Lamborghini is drawing up plans to extend its range with an upmarket four-seater GT car in the style of the classic Espada.
Lamborghini chief designer Luc Donkewolke is keen to see the company’s range extended from its two current supercar models, the Gallardo and Murciélago. Luckily, Lambo’s back catalogue includes two cars ideally suited to re-invention: the four-seat Espada GT and the upmarket LM002 off-roader. And with the Murciélago and Gallardo well-established, and a new V12 engine on the way, it seems to be the ideal time for the German-owned car maker to finally expand into new niches.
The experience of Bentley - also part of the extended VW Group family - shows that a prestige brand coupled with high-quality and reliable engineering can deliver a healthy profit.
There have been hints from Lambo’s HQ that it was considering new models (including the unexpected display of quarter-scale styling models), but these exclusive design studies seem to show that work is well underway on a re-born Espada.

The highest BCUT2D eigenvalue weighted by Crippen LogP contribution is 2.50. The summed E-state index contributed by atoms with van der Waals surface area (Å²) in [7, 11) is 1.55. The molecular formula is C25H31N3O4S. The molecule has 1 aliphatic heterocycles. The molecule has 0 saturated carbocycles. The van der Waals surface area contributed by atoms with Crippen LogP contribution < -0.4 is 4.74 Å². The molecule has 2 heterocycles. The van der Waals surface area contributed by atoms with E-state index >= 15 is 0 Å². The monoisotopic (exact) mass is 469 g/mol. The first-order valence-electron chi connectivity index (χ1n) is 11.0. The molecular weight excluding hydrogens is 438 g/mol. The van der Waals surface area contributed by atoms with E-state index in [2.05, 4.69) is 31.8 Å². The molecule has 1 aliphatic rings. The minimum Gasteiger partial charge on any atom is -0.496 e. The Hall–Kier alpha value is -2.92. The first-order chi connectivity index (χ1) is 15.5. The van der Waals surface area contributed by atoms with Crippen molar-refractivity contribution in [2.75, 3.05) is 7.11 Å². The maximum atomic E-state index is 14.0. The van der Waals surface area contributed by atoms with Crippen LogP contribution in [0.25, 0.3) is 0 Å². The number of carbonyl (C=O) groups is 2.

Autocar understands that the drawings - by student designer Emily Sawamuru - were generated as part of a confidential Lamborghini-sponsored project carried out at the Art Centre in Pasadena, California, one of the world’s leading car-design colleges. It’s quite common for car makers to set student projects at an early stage in a proposed new-car programme. Indeed, Ferrari has publicly announced a ‘blue-sky’ project at three different car design colleges.
Described as a ‘luxury Gran Turismo four-seater’, the proposal revealed here is called the Lagartijo, after a famous Spanish bull fighter. In production form, the car is likely to be based around an Audi-supplied aluminium spaceframe chassis. The engineering package requires a long body, with the V12 engine mounted well back in the nose. The specification calls for a 6192cc V12 engine that generates 620bhp and 511lb ft.
According to further information gleaned from these leaked design studies, the launch date is as far away as 2009. We don’t expect the green light to be given until next year, but here’s hoping.